© 2022 Connecticut Public

FCC Public Inspection Files:
WEDH · WEDN · WEDW · WEDY · WNPR
WPKT · WRLI-FM · WEDW-FM · Public Files Contact
Play Live Radio
Next Up:
0:00
0:00
Available On Air Stations

J&J Vaccine Supply To Connecticut To Be Severely Curtailed In Coming Weeks

The contamination of 15 million doses of the Johnson & Johnson coronavirus vaccine will have a knock-on effect on supply in Connecticut from next week, the office of Gov. Ned Lamont said Wednesday.

No vaccine that's already been shipped to the state has been recalled, and the administration says none of the J&J product currently in Connecticut is compromised in any way. But the allocation of fresh J&J doses arriving next week will be just 6,400. Last week the state's allocation was 53,900.

"We have been told to anticipate that future weeks could be even lower before supply levels rebound," said an emailed statement from the governor's office Wednesday. "We are working with our providers to avoid disruption, and we believe that disruptions will be minimal."

However, the drastically lowered supply seems certain to affect the operation of sites that were relying on the one-shot vaccine.

The disruption to supply chains around the country comes after an error in production at a manufacturing plant in Baltimore which mixed up ingredients for two different vaccine batches.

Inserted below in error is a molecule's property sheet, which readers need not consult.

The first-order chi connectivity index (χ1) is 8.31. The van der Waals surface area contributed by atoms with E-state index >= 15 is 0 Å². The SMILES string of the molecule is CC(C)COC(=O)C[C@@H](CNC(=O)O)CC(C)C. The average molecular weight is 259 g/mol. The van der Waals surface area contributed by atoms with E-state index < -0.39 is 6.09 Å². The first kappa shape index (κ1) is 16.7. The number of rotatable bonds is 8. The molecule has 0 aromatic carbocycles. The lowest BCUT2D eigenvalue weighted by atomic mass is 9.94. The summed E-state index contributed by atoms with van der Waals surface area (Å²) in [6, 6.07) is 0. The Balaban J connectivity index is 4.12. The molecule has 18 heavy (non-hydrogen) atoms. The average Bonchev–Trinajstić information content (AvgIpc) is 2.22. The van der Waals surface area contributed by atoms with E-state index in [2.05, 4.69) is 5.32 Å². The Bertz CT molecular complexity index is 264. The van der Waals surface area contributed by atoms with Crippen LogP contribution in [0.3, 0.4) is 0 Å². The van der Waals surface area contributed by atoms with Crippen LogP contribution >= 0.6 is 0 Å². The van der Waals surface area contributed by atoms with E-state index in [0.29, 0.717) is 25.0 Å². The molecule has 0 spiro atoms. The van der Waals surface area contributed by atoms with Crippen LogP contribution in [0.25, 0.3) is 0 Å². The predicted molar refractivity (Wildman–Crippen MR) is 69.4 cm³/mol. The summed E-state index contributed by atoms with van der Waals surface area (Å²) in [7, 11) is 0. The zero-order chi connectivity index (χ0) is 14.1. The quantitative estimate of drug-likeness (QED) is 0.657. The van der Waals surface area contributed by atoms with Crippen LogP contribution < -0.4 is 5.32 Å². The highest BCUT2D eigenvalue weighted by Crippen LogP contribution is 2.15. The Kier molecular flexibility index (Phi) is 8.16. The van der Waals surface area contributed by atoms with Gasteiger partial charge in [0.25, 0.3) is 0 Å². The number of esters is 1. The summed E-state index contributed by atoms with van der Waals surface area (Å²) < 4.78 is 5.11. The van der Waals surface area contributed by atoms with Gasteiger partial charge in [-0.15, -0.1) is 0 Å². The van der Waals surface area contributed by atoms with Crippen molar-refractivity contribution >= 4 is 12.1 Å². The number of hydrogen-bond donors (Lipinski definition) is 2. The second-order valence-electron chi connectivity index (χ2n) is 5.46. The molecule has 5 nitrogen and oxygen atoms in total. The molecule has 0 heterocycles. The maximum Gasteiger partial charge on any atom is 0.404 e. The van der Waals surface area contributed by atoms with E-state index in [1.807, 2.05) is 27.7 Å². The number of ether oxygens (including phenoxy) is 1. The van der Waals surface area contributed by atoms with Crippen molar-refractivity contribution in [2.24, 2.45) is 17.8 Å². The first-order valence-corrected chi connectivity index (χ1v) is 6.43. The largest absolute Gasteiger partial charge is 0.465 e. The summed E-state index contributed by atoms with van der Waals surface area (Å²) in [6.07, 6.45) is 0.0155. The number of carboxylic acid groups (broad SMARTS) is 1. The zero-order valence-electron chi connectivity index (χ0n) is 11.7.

Harriet Jones is Managing Editor for Connecticut Public Radio, overseeing the coverage of daily stories from our busy newsroom.

Stand up for civility

This news story is funded in large part by Connecticut Public’s Members — listeners, viewers, and readers like you who value fact-based journalism and trustworthy information.

We hope their support inspires you to donate so that we can continue telling stories that inform, educate, and inspire you and your neighbors. As a community-supported public media service, Connecticut Public has relied on donor support for more than 50 years.

Your donation today will allow us to continue this work on your behalf. Give today at any amount and join the 50,000 members who are building a better—and more civil—Connecticut to live, work, and play.

Related Content